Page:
|Solarizing my Winter Garden after Composting|
I am a fan of pit (or trench) composting because it does not make the area look ugly and because it is so easy. Just throw things in a hole, rotate them often, then keep adding things until you get soil that is good enough to plant in. It turned out to not be too easy or disease-free. Though- if you are trying this kind of method I would recommend starting with a whole season of squash vines and mustard greens before planting anything else. Squash vines because they don’t care if the pile is still hot and mustard greens (brassica juncea) to resist disease.
After several partially successful sessions of solarizing soils I have come to the conclusion that there are better disease management possibilities including using a cover crop. One recently growing area of study is biofumigants such as one species of mustard greens (brassica juncea). This involves using various part of the mustard green in greatly reducing a disease until it reaches controllable levels. My current winter garden, with just a small group of mustard plants is demonstrating a very significant difference in how well my plants are growing. I was afraid I was going to lose some of my artichokes but growing mustard around them has completely subsided my reoccurring septoria! An analysis by the U of A Extension program gives a good overview of what is being learned in this new and exciting field of biofumagation research.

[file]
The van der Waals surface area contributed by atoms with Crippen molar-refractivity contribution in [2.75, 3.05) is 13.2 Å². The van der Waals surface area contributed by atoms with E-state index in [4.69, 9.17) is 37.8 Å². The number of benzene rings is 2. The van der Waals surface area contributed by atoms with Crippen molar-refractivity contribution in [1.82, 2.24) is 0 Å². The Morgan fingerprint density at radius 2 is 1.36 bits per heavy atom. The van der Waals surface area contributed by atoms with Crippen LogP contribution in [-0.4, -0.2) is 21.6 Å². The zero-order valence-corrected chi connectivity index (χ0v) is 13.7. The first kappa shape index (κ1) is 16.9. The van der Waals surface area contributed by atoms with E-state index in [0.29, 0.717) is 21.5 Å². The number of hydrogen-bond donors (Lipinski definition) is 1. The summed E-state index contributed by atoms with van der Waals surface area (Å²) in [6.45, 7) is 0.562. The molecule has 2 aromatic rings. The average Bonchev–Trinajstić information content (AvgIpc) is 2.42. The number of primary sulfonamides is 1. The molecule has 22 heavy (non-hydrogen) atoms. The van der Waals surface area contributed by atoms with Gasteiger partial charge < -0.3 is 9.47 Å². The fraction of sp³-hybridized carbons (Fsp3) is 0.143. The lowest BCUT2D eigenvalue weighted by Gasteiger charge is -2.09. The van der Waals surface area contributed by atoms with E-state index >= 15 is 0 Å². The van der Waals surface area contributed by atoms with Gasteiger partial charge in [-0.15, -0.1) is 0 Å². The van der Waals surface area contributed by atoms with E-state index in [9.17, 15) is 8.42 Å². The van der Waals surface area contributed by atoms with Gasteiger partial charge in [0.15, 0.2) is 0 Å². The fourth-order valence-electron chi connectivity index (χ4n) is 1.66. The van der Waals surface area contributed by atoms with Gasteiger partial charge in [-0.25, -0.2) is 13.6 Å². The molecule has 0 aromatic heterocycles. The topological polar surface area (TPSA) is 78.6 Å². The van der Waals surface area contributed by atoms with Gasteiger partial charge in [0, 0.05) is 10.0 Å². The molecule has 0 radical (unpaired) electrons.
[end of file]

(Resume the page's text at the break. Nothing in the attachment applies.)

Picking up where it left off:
|Mustard Greens fighting my Septoria. Go Mustard Greens!|
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